Friday, September 28, 2007

Unsold Homes Increase 2,000 per Month

The National Association of Home Builders reported on Thursday the 27 of September, that the level of newly constructed unoccupied homes in the United States now stand at 200,000. They also reported that about 2,000 new homes are added to inventory every month. Based on current inventory levels there is about 8.5 month of sales on hand.

Let us look at one city and see what is happening in the residential real estate market. During 2005 and 2006, one-half of all home and condominium sales in Las Vegas were to speculators. In the third quarter of 2004, priced rose 44% not annualized, but 44% in a 90-day period.

As of this week there were 24,241 single family homes and 6,221 condominium’s for sale. Why is this important? While real estate is a local market, more and more markets prices are coming under pressure. California the most real estate sensitive and expensive markets in the country, we have seen prices fall from the top of the market by 15% in some areas of the state.The average price of a single family home in California is $500,000 dollars. A 15% decline equates to a loss of market value of $75,000 and in some cases 100% of the equity a buyer put down to buy the property.

I was speaking with a client yesterday and she asked, “Why do you write so much about real estate?” For many American their home is their largest asset. Our homes unlike stocks or bonds are not for sale every day. If the value of our home declines, we get concerned about our future. Because the home is the largest investment, decline in the value of their home may have an impact on the quality of life in retirement for boomers.

The decline in the stock markets at the turn of the century saw many retirement accounts decline in value by 40% or more. While the Dow and the S&P 500 have set new highs, many millions of Americans have yet to get even, much less make a gain in their retirement accounts. Now add to that a decline in the value of their home and retirement may not look as good as it did just a few years ago.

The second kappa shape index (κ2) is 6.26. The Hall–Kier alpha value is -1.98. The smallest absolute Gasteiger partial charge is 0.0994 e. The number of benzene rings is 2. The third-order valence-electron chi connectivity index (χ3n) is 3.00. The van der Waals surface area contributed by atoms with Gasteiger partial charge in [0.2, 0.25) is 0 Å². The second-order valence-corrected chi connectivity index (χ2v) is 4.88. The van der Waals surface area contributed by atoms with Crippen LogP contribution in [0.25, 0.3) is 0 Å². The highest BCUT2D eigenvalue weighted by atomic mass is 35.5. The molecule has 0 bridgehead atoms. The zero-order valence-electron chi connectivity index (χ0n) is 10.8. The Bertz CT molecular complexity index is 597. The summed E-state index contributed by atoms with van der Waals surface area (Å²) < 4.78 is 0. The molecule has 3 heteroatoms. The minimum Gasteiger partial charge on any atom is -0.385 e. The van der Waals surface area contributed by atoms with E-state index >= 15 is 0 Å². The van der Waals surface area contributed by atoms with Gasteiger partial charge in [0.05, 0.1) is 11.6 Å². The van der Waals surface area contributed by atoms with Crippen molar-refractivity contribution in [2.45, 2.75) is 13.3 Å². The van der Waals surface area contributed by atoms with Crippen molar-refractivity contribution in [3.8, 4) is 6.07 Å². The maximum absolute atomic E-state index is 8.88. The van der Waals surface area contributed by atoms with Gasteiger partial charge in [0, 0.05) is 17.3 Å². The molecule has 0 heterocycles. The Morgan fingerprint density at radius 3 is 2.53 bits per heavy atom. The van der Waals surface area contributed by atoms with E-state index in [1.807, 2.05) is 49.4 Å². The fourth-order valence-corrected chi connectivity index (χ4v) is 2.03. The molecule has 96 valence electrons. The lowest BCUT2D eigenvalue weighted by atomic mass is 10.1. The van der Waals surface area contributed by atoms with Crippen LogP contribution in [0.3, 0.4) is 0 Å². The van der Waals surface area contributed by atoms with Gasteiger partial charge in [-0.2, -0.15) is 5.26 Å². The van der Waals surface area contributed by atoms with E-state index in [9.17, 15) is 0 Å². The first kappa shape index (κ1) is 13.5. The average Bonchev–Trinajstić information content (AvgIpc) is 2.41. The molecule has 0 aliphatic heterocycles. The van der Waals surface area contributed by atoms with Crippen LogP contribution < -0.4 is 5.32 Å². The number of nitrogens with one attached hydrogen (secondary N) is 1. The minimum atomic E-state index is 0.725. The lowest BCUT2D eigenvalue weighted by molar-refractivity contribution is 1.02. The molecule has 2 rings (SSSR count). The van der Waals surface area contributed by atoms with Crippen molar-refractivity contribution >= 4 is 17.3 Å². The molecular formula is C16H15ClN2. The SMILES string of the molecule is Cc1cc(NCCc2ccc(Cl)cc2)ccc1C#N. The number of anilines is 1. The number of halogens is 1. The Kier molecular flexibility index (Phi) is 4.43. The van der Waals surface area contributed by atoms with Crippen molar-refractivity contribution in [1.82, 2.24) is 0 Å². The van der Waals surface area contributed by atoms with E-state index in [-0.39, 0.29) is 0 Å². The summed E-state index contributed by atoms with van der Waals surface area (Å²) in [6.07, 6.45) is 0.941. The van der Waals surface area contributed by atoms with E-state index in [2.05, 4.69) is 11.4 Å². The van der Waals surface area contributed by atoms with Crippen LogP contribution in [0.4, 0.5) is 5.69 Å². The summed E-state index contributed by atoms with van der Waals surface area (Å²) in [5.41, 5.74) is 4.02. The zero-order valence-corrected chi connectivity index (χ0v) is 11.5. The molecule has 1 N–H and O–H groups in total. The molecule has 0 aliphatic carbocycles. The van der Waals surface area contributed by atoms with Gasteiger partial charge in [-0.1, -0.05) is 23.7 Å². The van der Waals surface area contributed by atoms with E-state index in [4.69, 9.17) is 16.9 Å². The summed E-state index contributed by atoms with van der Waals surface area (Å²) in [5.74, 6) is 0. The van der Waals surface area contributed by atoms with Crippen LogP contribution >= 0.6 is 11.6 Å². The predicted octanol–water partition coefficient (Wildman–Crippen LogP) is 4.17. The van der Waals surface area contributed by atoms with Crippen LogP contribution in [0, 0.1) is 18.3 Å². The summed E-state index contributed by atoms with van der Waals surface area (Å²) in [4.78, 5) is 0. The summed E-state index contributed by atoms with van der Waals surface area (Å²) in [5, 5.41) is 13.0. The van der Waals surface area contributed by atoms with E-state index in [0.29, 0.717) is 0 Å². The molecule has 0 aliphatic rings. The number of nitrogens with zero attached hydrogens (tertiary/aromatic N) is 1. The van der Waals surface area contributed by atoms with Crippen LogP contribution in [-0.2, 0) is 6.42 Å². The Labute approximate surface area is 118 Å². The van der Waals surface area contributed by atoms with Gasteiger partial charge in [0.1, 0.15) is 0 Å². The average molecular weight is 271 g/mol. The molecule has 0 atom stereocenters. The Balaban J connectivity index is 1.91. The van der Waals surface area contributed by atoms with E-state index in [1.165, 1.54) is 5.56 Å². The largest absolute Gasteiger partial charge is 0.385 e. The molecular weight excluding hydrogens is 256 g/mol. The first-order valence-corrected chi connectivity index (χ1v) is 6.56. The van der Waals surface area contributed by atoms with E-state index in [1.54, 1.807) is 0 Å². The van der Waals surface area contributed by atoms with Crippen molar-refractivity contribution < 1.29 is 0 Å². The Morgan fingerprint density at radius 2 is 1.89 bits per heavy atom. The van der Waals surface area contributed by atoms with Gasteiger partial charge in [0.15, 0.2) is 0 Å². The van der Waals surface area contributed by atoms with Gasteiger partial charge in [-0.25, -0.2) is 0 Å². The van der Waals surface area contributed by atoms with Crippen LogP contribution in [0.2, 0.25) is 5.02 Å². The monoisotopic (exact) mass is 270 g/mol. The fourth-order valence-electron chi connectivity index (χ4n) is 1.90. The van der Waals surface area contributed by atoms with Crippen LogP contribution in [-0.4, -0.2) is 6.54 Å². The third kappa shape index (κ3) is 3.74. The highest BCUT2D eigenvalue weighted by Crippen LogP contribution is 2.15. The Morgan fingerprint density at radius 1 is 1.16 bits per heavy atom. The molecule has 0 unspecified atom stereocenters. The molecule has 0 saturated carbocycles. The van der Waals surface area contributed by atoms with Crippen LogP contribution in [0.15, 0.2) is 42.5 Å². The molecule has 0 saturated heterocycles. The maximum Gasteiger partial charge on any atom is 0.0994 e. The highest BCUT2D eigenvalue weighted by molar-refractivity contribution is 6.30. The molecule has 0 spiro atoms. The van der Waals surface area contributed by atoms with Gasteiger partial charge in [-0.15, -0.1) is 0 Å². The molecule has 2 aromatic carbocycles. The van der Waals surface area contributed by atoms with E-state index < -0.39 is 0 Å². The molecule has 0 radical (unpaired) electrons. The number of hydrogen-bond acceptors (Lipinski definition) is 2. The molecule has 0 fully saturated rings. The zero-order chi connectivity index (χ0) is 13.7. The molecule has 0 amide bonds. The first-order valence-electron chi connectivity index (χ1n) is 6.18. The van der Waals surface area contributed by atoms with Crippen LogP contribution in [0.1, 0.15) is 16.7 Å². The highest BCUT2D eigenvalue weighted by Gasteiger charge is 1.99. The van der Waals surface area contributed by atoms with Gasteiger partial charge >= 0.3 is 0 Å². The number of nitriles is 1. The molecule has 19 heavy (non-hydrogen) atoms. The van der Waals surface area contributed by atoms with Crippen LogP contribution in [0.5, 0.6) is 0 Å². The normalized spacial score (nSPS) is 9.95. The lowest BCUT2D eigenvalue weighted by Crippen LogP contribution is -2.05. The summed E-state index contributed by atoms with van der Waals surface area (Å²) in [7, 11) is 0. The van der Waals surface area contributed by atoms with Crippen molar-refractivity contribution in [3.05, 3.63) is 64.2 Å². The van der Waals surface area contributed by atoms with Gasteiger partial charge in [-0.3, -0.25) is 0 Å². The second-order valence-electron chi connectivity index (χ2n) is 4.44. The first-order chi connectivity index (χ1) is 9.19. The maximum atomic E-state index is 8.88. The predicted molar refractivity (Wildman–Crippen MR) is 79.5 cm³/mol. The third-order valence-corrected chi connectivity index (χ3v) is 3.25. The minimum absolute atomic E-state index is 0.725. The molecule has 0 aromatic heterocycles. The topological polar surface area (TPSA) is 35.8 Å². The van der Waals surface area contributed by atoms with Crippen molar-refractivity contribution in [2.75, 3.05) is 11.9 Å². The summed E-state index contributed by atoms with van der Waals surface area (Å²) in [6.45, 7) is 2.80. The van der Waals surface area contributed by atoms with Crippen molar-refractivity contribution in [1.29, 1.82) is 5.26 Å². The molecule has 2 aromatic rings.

The problem in real estate is not just the decline in the value of the home, it is that plus the impact on all the other related industries that go along with real estate. As I said in an earlier blog, I think we have not yet seen the bottom. In my hometown five new houses were built at the same time on the same street, all empty, one has been on the market for over a year and the other are getting long in the tooth. The market will hit bottom when all five are sold. Look at the new homes for sale in your neighbor hood and see how long it takes to sell. The one setting empty is counted in the 200,000 of unsold homes the big question is will we continue to see the number rise above 200,000? My guess we have a lot more to go.

Dan Perkins

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